The Frick Collection: Usability Research on In-Gallery Devices
June 12, 2018 - All
The Frick collection is a staple of New York’s MuseumMile, the museum was founded in 1919 and holds a rich collection of old master paintings, and European and American decorative arts. Unlike some of the white-cube museums around the City, the Frick Collection looks like a home. The museum walls lack labels and room names. The museum’s lack of signage is one of the ways it tries to keep the spirit of the original building, a home for the museum founder and the wealthy industrialist Henry Clay Frick, alive.
The lack of wall-text and information is a hurdle the museum has tried to overcome through the use of their downloadable application and its current audioguide, which is provided by Acoustiguide. The museum is hoping to develop their current audioguide into a newer loanable device that is more in-line to its downloadable application.
There are two main features the newer loanable-device and downloadable application offer to users and that is the map and object information. As part of our research, we tested both by asking museum visitors to do two simple tasks:
- We tested the map by asking users to locate the Living Hall.
- We tested the content on each device by asking users to pick an artwork of their choosing and use the device to gain information about the piece. We also then asked users to switch devices and repeat the second task.
As part of our research, we tested the Frick Collection devices with seven museum visitors using both devices. Users were recruited at the museum and screened to ensure this is their first time at the museum and they haven’t used the application prior to the visit. This was to ensure that users were not using their prior experience at the museum or their experience using the application to assist them in completing the tasks. Each users was given one primary device to complete both tasks then users were asked to repeat the second task using an alternate device. Hence, all users were provided with the opportunity to try both devices.
Throughout the task, users were encouraged to talk aloud and their thoughts were recorded and assessed.The screens used during the test were recorded and further quantitative data including duration and number of clicks were extracted. Moreover, after every task, users were asked about what they thought and their reactions and opinions were recorded through writing and audio recordings. Finally, users were asked to fill a post-test questionnaire.
Experiences with the devices differed from user to user, however, many similarities were observed:
- Most users had difficulty with Task 1 because they had trouble using the map, and figuring out where they were in-relation to the Living Hall therefore most users did not know how to start the task. Many of the users commented that the map isn’t like Google Maps and one user insightfully said,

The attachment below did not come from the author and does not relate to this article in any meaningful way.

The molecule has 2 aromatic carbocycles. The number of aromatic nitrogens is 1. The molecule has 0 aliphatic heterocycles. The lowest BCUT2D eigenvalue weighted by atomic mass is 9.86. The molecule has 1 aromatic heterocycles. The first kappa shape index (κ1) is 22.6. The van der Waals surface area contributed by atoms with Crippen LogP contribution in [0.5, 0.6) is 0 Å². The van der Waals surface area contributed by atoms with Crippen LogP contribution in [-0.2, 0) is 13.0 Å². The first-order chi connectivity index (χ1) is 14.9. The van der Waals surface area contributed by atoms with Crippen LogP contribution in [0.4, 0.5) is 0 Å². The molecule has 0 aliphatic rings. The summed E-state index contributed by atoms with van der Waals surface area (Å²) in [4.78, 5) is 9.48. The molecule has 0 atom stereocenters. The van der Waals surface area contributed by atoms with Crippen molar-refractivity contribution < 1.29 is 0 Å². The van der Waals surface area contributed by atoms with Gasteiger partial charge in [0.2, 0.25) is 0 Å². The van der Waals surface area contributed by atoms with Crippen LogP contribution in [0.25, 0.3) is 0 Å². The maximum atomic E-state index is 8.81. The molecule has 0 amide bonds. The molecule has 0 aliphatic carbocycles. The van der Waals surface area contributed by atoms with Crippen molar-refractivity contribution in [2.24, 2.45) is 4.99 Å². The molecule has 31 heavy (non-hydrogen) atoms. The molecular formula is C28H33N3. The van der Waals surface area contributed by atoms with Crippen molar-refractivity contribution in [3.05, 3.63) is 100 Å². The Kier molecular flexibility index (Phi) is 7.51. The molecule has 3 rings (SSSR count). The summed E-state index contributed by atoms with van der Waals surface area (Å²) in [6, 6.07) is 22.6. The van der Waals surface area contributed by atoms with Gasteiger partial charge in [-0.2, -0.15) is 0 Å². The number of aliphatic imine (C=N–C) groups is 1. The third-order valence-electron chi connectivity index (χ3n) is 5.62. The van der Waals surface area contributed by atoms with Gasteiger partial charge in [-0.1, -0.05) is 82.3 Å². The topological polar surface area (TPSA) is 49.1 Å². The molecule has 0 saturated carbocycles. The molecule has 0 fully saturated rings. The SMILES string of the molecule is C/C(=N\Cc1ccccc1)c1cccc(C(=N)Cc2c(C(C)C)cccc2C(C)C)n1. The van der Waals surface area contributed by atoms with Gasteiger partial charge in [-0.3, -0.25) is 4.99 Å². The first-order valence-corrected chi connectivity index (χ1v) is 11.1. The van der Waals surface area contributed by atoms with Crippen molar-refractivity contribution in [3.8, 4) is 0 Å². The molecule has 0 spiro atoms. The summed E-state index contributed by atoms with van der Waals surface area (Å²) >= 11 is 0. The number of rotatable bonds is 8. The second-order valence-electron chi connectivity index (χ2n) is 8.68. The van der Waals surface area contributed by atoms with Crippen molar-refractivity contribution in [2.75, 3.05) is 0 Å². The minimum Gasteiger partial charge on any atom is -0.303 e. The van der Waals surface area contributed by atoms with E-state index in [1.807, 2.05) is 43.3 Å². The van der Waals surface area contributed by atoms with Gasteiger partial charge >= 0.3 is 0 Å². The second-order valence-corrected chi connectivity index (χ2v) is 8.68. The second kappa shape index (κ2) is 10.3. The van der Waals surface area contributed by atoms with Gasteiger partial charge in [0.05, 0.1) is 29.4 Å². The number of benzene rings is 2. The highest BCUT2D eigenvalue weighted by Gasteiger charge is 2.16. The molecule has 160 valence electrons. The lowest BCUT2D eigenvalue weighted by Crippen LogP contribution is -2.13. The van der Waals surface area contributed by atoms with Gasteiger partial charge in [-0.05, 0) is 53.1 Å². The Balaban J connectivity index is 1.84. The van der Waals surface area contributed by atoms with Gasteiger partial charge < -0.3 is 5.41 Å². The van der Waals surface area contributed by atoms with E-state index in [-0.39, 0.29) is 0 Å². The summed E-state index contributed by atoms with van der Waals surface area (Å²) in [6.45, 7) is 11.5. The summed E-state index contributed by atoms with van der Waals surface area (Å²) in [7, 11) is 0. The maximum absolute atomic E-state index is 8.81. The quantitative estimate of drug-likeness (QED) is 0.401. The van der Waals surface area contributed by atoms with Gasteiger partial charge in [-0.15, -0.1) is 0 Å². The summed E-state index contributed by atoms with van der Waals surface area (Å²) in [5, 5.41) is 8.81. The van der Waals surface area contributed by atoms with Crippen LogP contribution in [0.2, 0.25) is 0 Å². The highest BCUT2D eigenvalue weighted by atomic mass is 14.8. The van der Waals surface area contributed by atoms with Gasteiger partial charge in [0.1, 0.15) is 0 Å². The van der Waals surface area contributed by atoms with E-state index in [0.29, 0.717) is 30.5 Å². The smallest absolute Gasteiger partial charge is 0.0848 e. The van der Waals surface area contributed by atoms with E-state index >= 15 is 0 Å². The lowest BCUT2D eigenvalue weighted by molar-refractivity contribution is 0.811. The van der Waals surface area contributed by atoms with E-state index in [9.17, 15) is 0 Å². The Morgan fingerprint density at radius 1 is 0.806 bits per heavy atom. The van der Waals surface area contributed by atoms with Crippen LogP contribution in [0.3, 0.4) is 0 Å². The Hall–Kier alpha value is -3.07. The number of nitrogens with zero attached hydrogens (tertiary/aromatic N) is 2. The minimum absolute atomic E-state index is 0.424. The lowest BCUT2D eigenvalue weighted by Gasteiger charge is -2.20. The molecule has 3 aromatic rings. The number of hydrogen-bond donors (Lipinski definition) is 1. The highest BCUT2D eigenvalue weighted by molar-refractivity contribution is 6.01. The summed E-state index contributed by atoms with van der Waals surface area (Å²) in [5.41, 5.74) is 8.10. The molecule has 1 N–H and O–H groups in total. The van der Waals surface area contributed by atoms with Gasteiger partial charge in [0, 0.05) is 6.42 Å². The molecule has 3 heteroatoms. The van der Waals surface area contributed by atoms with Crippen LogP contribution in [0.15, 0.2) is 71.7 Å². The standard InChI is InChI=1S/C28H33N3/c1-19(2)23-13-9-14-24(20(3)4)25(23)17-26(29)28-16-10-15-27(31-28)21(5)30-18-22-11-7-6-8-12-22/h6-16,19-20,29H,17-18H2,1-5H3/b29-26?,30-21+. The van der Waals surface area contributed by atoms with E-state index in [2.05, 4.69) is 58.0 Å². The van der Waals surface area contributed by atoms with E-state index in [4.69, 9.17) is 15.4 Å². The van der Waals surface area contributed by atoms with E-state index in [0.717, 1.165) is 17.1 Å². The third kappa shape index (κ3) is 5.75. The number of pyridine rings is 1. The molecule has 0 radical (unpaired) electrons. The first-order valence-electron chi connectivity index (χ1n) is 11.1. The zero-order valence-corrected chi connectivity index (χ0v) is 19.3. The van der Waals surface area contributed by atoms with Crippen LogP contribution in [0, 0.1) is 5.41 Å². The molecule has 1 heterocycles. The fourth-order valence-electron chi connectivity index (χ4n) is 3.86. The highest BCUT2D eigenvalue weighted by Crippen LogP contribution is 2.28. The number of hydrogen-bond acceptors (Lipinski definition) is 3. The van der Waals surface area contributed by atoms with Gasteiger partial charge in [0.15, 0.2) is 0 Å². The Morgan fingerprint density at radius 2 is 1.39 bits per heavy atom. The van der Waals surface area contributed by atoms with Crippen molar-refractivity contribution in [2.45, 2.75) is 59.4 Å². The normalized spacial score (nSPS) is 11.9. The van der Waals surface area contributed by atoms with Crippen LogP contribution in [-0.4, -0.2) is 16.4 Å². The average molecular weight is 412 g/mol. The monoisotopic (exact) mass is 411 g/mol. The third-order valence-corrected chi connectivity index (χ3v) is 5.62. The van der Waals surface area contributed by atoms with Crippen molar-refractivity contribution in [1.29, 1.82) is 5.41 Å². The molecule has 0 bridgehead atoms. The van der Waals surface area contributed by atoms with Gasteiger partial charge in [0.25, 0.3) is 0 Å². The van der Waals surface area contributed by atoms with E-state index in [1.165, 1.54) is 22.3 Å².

“Your reference point is, I think, Google Maps, because that is what everyone else is using but this doesn’t act like Google Maps, so you are creating a new metaphor while the whole world has already adopted that metaphor.”
- Users using the app or loan device were typically older (reflecting the museum’s average visitor) and thus many of the icons used were misunderstood or unfamiliar to users. On the homepage, users found the Explore icon to be particularly confusing. Additionally, on the object page, users were unable to locate certain buttons and mistook some. Users found the “i” icon for application information instead of object information; instead users clicked on the static page description “Artwork Details” for further information.
- On the homepage, a large audio guide button was available for users but none of the users clicked on it. Moreover, some users completly missed the audio function on the content page.
- Even though the devices used (iPod and Samsung phone) had a larger screen the current audioguide, users still found the text, images and map to be too small.
Overall, most users said they did not have a preference between the two, but would ultimately choose the loanable device even though the downloadale application has additional features includingg favorinting and sharing images. Its important to note, the museum does not allow photography, and sees the sharing and saving of images on the application as a way to provide the experience of sharing one’s visit with friends without having to take photographs.
Three main recommendations were suggested:
Recommendation A: Users wanted the signifiers (arrows, icons, boxes, hyperlinks that showed that something was clickable) clarified through better understood text, icons and buttons.
Recommendation B: Include flexible as well as interactive imagery, which was achieved by making sure the icons were clear, pinch-zoom functions were created, auto-rotation function supported, font size flexibility ensured.
Recommendation C: Add responsive map features to ensure first time guests can orient themselves within the collection and a “You Are Here” feature paired with static landmarks such as Central Park and the fountain in the Courtyard to further help orient guests.
Overall, users enjoyed being able to read about each piece, seemed pleasantly surprised by the fact that there was dual function of text and audio.
The authors of this article and report are Alanood Al Thani, Katherine Curran, and Shannon Mish. We are all graduate students in the Museums and Digital Culture program at Pratt Institute.
The Frick Collection: Usability Research on In-Gallery Devices was originally published in Museums and Digital Culture - Pratt Institute on Medium, where people are continuing the conversation by highlighting and responding to this story.